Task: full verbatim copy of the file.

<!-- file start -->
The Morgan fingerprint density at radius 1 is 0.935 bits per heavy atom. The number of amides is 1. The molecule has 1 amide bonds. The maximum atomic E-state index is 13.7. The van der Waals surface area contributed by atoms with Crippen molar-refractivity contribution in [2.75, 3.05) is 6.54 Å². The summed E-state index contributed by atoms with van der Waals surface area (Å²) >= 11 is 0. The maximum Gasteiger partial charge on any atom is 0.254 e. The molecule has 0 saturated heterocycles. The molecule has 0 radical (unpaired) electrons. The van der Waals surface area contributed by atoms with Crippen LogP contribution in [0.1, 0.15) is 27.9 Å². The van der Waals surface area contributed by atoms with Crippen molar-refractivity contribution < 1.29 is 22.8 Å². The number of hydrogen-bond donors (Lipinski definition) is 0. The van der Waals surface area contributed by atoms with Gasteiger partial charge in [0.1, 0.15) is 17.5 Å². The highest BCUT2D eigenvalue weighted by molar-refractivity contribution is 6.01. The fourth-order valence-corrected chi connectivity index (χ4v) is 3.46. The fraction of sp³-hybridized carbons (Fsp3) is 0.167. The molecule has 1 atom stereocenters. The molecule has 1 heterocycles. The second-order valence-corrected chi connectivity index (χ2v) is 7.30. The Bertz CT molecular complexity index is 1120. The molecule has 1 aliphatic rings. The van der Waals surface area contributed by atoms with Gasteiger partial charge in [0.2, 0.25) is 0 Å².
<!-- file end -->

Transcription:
The Morgan fingerprint density at radius 1 is 0.935 bits per heavy atom. The number of amides is 1. The molecule has 1 amide bonds. The maximum atomic E-state index is 13.7. The van der Waals surface area contributed by atoms with Crippen molar-refractivity contribution in [2.75, 3.05) is 6.54 Å². The summed E-state index contributed by atoms with van der Waals surface area (Å²) >= 11 is 0. The maximum Gasteiger partial charge on any atom is 0.254 e. The molecule has 0 saturated heterocycles. The molecule has 0 radical (unpaired) electrons. The van der Waals surface area contributed by atoms with Crippen LogP contribution in [0.1, 0.15) is 27.9 Å². The van der Waals surface area contributed by atoms with Crippen molar-refractivity contribution < 1.29 is 22.8 Å². The number of hydrogen-bond donors (Lipinski definition) is 0. The van der Waals surface area contributed by atoms with Gasteiger partial charge in [0.1, 0.15) is 17.5 Å². The highest BCUT2D eigenvalue weighted by molar-refractivity contribution is 6.01. The fourth-order valence-corrected chi connectivity index (χ4v) is 3.46. The fraction of sp³-hybridized carbons (Fsp3) is 0.167. The molecule has 1 atom stereocenters. The molecule has 1 heterocycles. The second-order valence-corrected chi connectivity index (χ2v) is 7.30. The Bertz CT molecular complexity index is 1120. The molecule has 1 aliphatic rings. The van der Waals surface area contributed by atoms with Gasteiger partial charge in [0.2, 0.25) is 0 Å².